The exclusion of former ministers from President Ramaphosa’s new Cabinet may have contributed to their resignations.
This is according to political analyst, Levy Ndou, who said on Tuesday that although their ages could have been a factor in a climate that is calling for young leaders to step up, their resignations were probably fuelled by personal reasons.
“A minister’s payment is higher than that of a member of Parliament,” said Ndou, who added that the exclusion of these ministers from Cabinet may also seem like a demotion.
“They agreed to be on the party list because they were eyeing Cabinet positions. When you are removed from your position, it means you are no longer contributing value,” he said.
Derek Hanekom became the eighth minister of Parliament to resign from the National Assembly.
The office of the chief whip took to Twitter and confirmed this latest resignation on Tuesday.
“We confirm that we have received the resignation letter of former minister of tourism comrade Derek Hanekom as an ANC member of Parliament,” read the tweet.
His resignation followed that of former Minister of Women in the Presidency Bathabile Dlamini, who also downed tools on Tuesday.
He, along with Dlamini, joined six other MPs who were not included in Ramaphosa’s new Cabinet.
These are: Jeff Radebe, Nomaindia Mfeketo, Susan Shabangu, Thokozile Xasa, Dipuo Letsatsi-Duba and Siyabonga Cwele.
The deputy minister of the tourism department Tokozile Xasa. Picture: Andrew Mkhondo
Dlamini received criticism during her period as minister of social development for the alleged mismanagement of the South African State Security Agency.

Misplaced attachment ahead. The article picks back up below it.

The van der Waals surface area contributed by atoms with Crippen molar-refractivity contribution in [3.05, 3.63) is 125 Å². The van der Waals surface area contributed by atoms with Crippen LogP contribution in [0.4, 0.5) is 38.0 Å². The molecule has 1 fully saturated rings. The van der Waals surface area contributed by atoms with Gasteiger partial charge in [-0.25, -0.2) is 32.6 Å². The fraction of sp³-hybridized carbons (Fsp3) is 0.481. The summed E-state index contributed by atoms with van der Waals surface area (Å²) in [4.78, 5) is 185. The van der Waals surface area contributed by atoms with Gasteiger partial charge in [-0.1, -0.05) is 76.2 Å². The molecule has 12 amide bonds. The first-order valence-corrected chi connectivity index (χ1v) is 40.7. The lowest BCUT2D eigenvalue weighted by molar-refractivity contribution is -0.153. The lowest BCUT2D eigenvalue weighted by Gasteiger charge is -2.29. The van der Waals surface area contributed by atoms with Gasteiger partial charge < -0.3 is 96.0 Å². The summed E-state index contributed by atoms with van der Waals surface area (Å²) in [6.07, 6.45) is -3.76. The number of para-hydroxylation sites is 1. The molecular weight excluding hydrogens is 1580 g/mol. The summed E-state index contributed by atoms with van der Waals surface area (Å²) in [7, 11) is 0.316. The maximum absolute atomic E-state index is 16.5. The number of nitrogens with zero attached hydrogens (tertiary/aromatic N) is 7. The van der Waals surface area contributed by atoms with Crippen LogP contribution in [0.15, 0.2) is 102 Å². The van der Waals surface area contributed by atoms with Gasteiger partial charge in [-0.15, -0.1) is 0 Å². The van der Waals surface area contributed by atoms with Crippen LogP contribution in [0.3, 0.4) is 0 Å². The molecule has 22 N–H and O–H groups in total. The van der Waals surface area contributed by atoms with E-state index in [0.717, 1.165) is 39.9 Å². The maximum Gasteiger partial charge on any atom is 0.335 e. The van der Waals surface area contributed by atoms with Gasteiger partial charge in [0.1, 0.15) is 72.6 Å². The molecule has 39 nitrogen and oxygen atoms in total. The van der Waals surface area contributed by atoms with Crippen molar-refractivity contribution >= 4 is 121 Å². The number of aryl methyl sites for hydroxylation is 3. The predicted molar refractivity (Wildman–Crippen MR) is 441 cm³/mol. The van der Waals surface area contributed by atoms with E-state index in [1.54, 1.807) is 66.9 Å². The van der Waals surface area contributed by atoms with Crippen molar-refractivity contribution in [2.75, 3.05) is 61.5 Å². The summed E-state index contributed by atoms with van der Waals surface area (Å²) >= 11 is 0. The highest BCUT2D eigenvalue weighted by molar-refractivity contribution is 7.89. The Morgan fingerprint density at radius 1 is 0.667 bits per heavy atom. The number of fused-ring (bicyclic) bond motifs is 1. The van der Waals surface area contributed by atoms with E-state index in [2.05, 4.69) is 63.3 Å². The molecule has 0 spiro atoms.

However she says she has never been judged as corrupt.
In a letter directed to ANC secretary-general Ace Magashule, Dlamini spoke about how the media had become a tool used to push the agenda of certain leaders at the expense of others.
“I am convinced that our country is far from developing or improving because there are those amongst us that have the support of the media, that have mastered the art of demonising us and unfortunately they are seen as very committed, clean and innocent when they have shares in some of those institutions.”
Ndou said that although Dlamini’s resignation was a victory for those who did not want her in Parliament, the former minister sounded “forced” in her letter.
“She was a president of the women’s league with hopes of being included in the Cabinet. When that didn’t happen, she gave in to public pressure and resigned,” Ndou added.
ANC spokesperson Pule Mabe was unavailable for comment because he was graduating, and there was no comment from the office of the chief whip on Hanekom’s resignation.
Hanekom, a largely respected former tourism minister, previously indicated he was happy to serve as a legislator and would not resign in order to qualify for ministerial pension benefits.
It has been reported that he has made himself available for a position in the Union Buildings after he was requested to do so.
The ANC is yet to announce replacements for Dlamini, Hanekom, Cwele and Radebe.